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Guest More than 1 year ago
I quickly became engrossed in this book- it grabs you right from the start, which is good, but it started taking these turns and ended up being unlike how it started and very different from what I thought would happen. If you like a bit of unpredictability in the plot, you'll probably like it. I just wanted more of the other stuff and it never was mentioned again. But I did like it- I enjoyed the author's writing style and might try another one of her books.
Guest More than 1 year ago
I loved this book. It was enticing and engaging. It is a real page turner and anyone who loves a spooky tale with a twist should definitely read this book!
Guest More than 1 year ago
It was a mess to read, not counting the misprints. I kept reading, each chapter would take you some place else that made you lose track of what you were reading, I almost wanted to read the chapters that pertained to each other'not the order they were presented'. I never found out most how's, what's etc. the ending was so frustrating I literally threw the book across the room. I felt that I read an entire book and have no idea what is was about, plot, etc. Awful just Awful.
Guest More than 1 year ago
Something different and very creative! Expressed many true, usually unspoken feelings that people may antagonize over.
Guest More than 1 year ago
I found 'The Keep' to be wildly disappointing, and yet Ms. Egan is getting loads of positive press for this trainwreck of a novel. The book is flawed at its core. An attempt at metatextual commentary--which doubtless earned Ms. Egan some brownie points with the contemporary literary elite--goes awry. She places the entire implausible, cliche, cheaply Gothic story into the hands of an inmate who happens to be taking a writing seminar while incarcerated (his motivation for this rather profound undertaking remains utterly ambiguous, as does the major question of whether his description is intended to be factual or fictional). Placing the momentous task of novel-length narration into the hands of a character purported to be an unremarkable and undereducated criminal is a literarily reckless decision on the part of Ms. Egan. The result is an intelligent novelist's poor effort to 'rough up' her own language to make it sound more convincing the narrator's voice does not sound like that of the inmate it supposedly belongs to, nor does it sound like that of a proficient and well-respected novelist. It was here that Ms. Egan should have stopped and asked herself whether anyone would be interested in reading a full novel's worth of prose written presumably by an inmate just barely learning to write narrative prose. Egan also gained some accolades by aligning the imprisonment of her narrator with the connotations of imprisonment embodied by the keep itself. This was a somewhat dull and comparison, and when the two narratives finally collide, it was long overdue and utterly anticipated. The main issue, however, rests with the characters themselves. The main protagonist is purported to by a too-old New York City hipster (who, by the way claims to know and recognize passersby as he traverses the city--a claim which is utterly discrediting yet Egan's effort to prove how much a New Yorker Danny really is) who's still immature enough to walk around in full Goth attire (complete with black lipstick--sounds to me like a troubled middle-school boy) and suffer from an obsessive complex in which he demands the connectivity of telecommunications lest he shrivel into nonexistence--a rather hyperbolic and ridiculous effort at social commentary. Ultimately, the disparate elements of this farcical travesty spin idiotically around while the novel bursts at the seams. The characters are one-dimensional, the narration itself is goaded forward by a too-cool-to-care criminal, and when the parallel plots finally merge into one, the reader is left baffled by Egan's presumption that the reader is actually going to take it seriously. Hailed by the New York Times as a fiercely 'realistic' novel, 'The Keep' is anything but. It is a circus-ring disaster that I found totally aggravating to read and unimaginably foolish. My advice: don't waste your time.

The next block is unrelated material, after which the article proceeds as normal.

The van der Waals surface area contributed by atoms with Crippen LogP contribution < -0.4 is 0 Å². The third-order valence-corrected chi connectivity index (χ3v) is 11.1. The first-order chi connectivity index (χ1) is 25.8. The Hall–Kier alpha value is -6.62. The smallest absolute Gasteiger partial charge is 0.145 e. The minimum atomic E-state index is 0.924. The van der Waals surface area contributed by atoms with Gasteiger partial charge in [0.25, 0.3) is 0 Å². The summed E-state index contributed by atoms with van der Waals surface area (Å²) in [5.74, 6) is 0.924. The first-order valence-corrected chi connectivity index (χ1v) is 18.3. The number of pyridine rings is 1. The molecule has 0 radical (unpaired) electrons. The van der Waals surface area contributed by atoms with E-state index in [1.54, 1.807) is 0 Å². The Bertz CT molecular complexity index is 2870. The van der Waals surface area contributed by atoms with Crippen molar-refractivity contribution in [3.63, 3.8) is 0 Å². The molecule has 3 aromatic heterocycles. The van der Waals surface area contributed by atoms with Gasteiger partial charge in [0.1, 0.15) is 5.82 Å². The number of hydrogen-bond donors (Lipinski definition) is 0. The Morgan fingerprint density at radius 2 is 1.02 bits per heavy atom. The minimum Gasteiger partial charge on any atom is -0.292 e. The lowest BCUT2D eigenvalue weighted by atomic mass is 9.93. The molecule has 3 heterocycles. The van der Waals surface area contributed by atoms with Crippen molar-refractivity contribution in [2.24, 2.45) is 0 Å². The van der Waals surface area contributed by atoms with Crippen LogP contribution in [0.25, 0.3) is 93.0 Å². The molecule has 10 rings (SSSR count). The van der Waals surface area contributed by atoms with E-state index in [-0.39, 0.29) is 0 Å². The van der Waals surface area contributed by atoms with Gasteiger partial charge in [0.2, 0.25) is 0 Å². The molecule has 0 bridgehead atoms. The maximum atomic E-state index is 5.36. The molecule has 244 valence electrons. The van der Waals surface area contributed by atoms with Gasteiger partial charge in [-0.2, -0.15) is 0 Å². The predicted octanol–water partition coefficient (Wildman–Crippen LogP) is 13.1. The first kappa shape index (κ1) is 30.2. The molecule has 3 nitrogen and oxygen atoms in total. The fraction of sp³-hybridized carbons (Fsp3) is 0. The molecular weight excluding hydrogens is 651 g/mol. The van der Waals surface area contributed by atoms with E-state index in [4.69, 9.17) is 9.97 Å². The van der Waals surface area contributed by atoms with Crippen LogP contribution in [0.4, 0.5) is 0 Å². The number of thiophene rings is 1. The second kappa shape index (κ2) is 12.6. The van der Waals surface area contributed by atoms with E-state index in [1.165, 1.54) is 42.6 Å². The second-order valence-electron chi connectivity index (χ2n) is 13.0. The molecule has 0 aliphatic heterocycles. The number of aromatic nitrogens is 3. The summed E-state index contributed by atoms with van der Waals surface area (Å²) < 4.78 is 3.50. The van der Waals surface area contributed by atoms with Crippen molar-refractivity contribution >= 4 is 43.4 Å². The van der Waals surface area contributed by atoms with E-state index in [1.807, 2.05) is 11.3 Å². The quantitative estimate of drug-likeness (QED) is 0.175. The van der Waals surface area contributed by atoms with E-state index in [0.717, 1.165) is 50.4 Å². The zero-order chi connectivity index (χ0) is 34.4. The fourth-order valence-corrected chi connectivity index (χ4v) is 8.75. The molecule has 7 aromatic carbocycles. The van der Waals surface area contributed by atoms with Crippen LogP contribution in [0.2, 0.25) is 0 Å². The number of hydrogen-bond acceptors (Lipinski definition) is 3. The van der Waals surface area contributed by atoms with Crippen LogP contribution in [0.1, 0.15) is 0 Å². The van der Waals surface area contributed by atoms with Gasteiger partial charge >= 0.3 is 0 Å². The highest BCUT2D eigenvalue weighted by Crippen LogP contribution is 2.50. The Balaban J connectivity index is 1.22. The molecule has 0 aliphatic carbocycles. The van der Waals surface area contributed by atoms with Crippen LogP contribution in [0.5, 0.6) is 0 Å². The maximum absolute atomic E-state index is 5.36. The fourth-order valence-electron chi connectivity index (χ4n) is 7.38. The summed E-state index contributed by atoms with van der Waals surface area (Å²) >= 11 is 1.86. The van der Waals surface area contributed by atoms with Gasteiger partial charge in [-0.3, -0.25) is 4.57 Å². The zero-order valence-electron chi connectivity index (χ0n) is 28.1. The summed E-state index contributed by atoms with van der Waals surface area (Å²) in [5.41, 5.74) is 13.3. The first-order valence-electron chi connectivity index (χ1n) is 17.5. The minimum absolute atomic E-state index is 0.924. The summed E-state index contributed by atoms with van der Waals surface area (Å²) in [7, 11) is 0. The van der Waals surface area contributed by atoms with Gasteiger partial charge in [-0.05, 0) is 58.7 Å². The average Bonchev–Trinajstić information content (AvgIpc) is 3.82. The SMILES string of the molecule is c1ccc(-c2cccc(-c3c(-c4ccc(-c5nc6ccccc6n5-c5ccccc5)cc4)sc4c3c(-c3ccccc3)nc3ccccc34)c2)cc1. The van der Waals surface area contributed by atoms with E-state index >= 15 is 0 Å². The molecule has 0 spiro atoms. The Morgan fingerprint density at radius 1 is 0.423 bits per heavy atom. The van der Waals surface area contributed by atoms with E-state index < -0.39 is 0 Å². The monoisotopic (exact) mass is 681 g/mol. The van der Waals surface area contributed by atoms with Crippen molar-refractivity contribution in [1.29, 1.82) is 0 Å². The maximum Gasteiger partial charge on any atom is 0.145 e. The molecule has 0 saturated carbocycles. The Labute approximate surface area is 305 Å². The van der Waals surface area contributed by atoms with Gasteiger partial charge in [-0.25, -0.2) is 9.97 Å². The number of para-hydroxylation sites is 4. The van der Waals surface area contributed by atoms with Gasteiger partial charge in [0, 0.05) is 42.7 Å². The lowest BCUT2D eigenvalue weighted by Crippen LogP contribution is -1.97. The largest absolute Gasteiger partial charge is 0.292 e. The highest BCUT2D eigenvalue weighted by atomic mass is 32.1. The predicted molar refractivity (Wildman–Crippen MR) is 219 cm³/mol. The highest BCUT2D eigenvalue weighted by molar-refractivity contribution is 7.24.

Guest More than 1 year ago
I'm sure the previous rater meant that art is *subjective* rather than objective... however, as art I'm not sure this rises too much above the level of 'starving artist'. It was good with a big 'but' appended to my opinion. I was really intrigued by the concept of 'The Keep' when I read reviews. Was it a mystery set in a medieval castle? A story of redemption for a former meth-addict writing teacher and/or the convicted murderer inmate? As it turned out it's none of the above. Ms Egan starts with a tempting storyline, and lets it drift away. The reader leaves the E. Europe setting with a story far from complete - that we've spent most of the book building up. As we enter the parallel confines of the prison (which, itself, has an insubstantial - almost irrelevant - subplot), we aren't given enough time/pages to appropriately transition the well-earned suspense to the new setting/characters. One track ends before it's ready - the other is never really allowed to begin. It would be one thing to leave the reader dangling if the story pointed back to us - daring us to self-reflect - but it doesn't. All said, the story has unrealized promise. I'm left wanting more - wishing Ms Egan had finished the thought she started, rather than abandoning it in favor of a story she has no intention of taking to a satisfying conclusion.
Guest More than 1 year ago
Boring - confusing - I couldn't finish it fast enough!